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more on squirrels (or as DH calls them 'tree rats'!)

Posted by yvette_adams z5 Quebec ( on
Mon, Mar 29, 10 at 17:51

I never gave this subject much thought till I moved to a rural area last year, and did my ritual bulb plant in the fall.

Day after day, the little fellas watched me from the trees and as soon as I retreated to my warm kitchen, dug up every single bulb I put down!

After the first day, when I saw what was happening, I asked a friend and was advised to cover the bulbs good with cayenne pepper.

It was definitely worst the following day! I think they thought I was seasoning the bulbs for them.

Then I heard about old human hair trick, but perhaps I did it wrong. Because on the third day, I tried that , raiding my family's hair brushes and even giving myself bangs to get a bit more hair. I laid the hair on top of where I had planted the bulbs, and patted it down with some damp soil. They considered this a personal invitation. A day or two later, most of the hair had blown away, and once again, my garden had been ravaged.

More than 40 rather expensive tulip bulbs were pinched, as well as 115 crocus bulbs (they left me 5!)

Now for next year, I am wondering if I should get tons of hair from the hairdresser, and perhaps plant it down deep around the bulbs. Does anyone know if that will work? I've also heard of a product called "Repel All". Does that work? And finally, my mother-in-law has a recipe that is a mix of Murphy's Oil soap, Tabasco, Cayenne pepper and water, that she has heard will work.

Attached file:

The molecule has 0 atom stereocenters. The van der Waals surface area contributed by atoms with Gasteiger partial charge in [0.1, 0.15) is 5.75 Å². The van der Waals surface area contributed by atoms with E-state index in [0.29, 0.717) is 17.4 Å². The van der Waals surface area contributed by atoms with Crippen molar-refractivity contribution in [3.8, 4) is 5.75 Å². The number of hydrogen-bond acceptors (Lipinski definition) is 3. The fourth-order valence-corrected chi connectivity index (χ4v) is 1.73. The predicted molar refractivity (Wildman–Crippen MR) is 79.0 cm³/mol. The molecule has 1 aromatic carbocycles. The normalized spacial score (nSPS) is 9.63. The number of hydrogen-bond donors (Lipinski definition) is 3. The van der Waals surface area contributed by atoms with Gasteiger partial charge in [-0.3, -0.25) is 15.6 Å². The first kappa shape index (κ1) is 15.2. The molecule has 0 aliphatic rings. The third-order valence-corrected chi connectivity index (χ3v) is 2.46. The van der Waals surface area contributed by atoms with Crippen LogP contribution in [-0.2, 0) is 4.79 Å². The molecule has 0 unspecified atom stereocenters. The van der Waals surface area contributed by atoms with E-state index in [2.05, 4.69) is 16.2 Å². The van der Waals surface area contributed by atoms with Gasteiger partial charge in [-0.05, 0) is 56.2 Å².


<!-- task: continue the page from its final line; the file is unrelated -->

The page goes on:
Also I have read here about chicken wire, but I don't really understand what should be done with it. Anybody know which, if any of these ideas is worth investing in?

Thanks in advance, to any one who replies....Yvette

Follow-Up Postings:

RE: more on squirrels (or as DH calls them 'tree rats'!)

I used a trick I learned from an arboretum in PA.
When planting my bulbs, I sprikle baby powder or talcum powder in the hole . I've not had problems with having bulbs dug up after this method.

When using powder, make certain not to inhale it! It is harmful.

RE: more on squirrels (or as DH calls them 'tree rats'!)

That's one I had not heard before, and it sounds cheaper and less trouble than the other remedies. Thanks Carol.

Here's two other suggestions I have had:
1)forget about crocuses. They are Mr. Squirrel's favourite, and he will find them no matter what.
2)do the bulb planting as close to the first snowfall as possible. I don't know if that would help, though.

RE: more on squirrels (or as DH calls them 'tree rats'!)

The chicken wire (make sure it's a type with really small holes) is staked down over the whole flowerbed as soon as bulbs are planted. You can either leave it there permanently (especially with small bulbs like crocuses) or remove it when the bulbs sprout.

RE: more on squirrels (or as DH calls them 'tree rats'!)

Thanks Sunandshadow for your interest in this problem.
I don't see how I could put chicken wire over the whole beds, since there are plenty of perennials in these beds as well.
Unless I used the chicken wire in small pieces? would that work? and also, what would you recommend for a stake with this method?

RE: more on squirrels (or as DH calls them 'tree rats'!)

I don't think putting them in small pieces would keep the squirrels out. Chicken wire is intended to be put down when 'building' a flowerbed from scratch. You can clip holes in it if you want to put a larger plant here and there, but the more holes there are, the more squirrel entry points there are. Standard stakes used are landscaping staples (a big piece of metal bent in a U).

If you want to put just a bulb here and there, bulb cages might be more what you are looking for. This is a chicken wire container about the size of a drinking glass, a tulip bulb is place inside then the whole container is planted. For crocuses you could use a sideways tube or box and put a row of 3 or 4 crocus bulbs in it.

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